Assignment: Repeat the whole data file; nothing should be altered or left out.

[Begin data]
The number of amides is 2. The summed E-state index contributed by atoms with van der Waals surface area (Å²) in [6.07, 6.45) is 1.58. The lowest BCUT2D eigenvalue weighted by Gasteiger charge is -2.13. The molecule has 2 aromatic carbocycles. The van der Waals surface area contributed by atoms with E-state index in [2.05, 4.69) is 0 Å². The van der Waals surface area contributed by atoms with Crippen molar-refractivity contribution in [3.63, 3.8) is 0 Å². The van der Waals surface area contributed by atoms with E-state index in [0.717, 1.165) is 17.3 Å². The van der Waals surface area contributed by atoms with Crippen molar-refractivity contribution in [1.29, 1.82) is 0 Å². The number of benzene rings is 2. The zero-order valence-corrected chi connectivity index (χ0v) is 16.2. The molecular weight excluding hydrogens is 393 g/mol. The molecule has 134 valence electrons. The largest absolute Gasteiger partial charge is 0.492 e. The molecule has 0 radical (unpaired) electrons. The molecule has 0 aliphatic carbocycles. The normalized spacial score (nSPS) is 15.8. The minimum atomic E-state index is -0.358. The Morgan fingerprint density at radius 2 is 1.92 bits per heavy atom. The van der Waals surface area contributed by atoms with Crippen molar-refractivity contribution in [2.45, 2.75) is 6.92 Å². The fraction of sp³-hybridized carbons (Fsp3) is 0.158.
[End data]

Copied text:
The number of amides is 2. The summed E-state index contributed by atoms with van der Waals surface area (Å²) in [6.07, 6.45) is 1.58. The lowest BCUT2D eigenvalue weighted by Gasteiger charge is -2.13. The molecule has 2 aromatic carbocycles. The van der Waals surface area contributed by atoms with E-state index in [2.05, 4.69) is 0 Å². The van der Waals surface area contributed by atoms with Crippen molar-refractivity contribution in [3.63, 3.8) is 0 Å². The van der Waals surface area contributed by atoms with E-state index in [0.717, 1.165) is 17.3 Å². The van der Waals surface area contributed by atoms with Crippen molar-refractivity contribution in [1.29, 1.82) is 0 Å². The number of benzene rings is 2. The zero-order valence-corrected chi connectivity index (χ0v) is 16.2. The molecular weight excluding hydrogens is 393 g/mol. The molecule has 134 valence electrons. The largest absolute Gasteiger partial charge is 0.492 e. The molecule has 0 radical (unpaired) electrons. The molecule has 0 aliphatic carbocycles. The normalized spacial score (nSPS) is 15.8. The minimum atomic E-state index is -0.358. The Morgan fingerprint density at radius 2 is 1.92 bits per heavy atom. The van der Waals surface area contributed by atoms with Crippen molar-refractivity contribution in [2.45, 2.75) is 6.92 Å². The fraction of sp³-hybridized carbons (Fsp3) is 0.158.